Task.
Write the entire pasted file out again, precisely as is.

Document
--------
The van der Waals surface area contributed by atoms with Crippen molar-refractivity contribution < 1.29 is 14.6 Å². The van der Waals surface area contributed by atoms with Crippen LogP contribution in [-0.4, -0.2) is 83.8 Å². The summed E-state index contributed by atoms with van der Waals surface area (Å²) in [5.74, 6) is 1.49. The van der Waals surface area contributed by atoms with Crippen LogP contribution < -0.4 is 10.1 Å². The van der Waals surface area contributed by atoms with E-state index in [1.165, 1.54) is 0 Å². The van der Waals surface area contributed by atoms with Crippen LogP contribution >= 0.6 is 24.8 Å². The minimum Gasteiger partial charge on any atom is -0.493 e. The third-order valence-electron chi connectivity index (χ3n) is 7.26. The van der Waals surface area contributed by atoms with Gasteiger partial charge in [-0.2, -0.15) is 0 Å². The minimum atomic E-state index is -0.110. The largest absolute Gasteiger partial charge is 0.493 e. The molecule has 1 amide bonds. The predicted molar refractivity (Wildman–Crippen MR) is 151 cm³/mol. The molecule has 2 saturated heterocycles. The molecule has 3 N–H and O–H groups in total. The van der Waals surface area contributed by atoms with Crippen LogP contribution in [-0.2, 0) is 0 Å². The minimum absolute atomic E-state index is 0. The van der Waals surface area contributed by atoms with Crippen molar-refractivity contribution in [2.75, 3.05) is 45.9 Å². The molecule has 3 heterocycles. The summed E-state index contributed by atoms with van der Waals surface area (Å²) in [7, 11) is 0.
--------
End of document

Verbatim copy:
The van der Waals surface area contributed by atoms with Crippen molar-refractivity contribution < 1.29 is 14.6 Å². The van der Waals surface area contributed by atoms with Crippen LogP contribution in [-0.4, -0.2) is 83.8 Å². The summed E-state index contributed by atoms with van der Waals surface area (Å²) in [5.74, 6) is 1.49. The van der Waals surface area contributed by atoms with Crippen LogP contribution < -0.4 is 10.1 Å². The van der Waals surface area contributed by atoms with E-state index in [1.165, 1.54) is 0 Å². The van der Waals surface area contributed by atoms with Crippen LogP contribution >= 0.6 is 24.8 Å². The minimum Gasteiger partial charge on any atom is -0.493 e. The third-order valence-electron chi connectivity index (χ3n) is 7.26. The van der Waals surface area contributed by atoms with Gasteiger partial charge in [-0.2, -0.15) is 0 Å². The minimum atomic E-state index is -0.110. The largest absolute Gasteiger partial charge is 0.493 e. The molecule has 1 amide bonds. The predicted molar refractivity (Wildman–Crippen MR) is 151 cm³/mol. The molecule has 2 saturated heterocycles. The molecule has 3 N–H and O–H groups in total. The van der Waals surface area contributed by atoms with Crippen LogP contribution in [-0.2, 0) is 0 Å². The minimum absolute atomic E-state index is 0. The van der Waals surface area contributed by atoms with Crippen molar-refractivity contribution in [2.75, 3.05) is 45.9 Å². The molecule has 3 heterocycles. The summed E-state index contributed by atoms with van der Waals surface area (Å²) in [7, 11) is 0.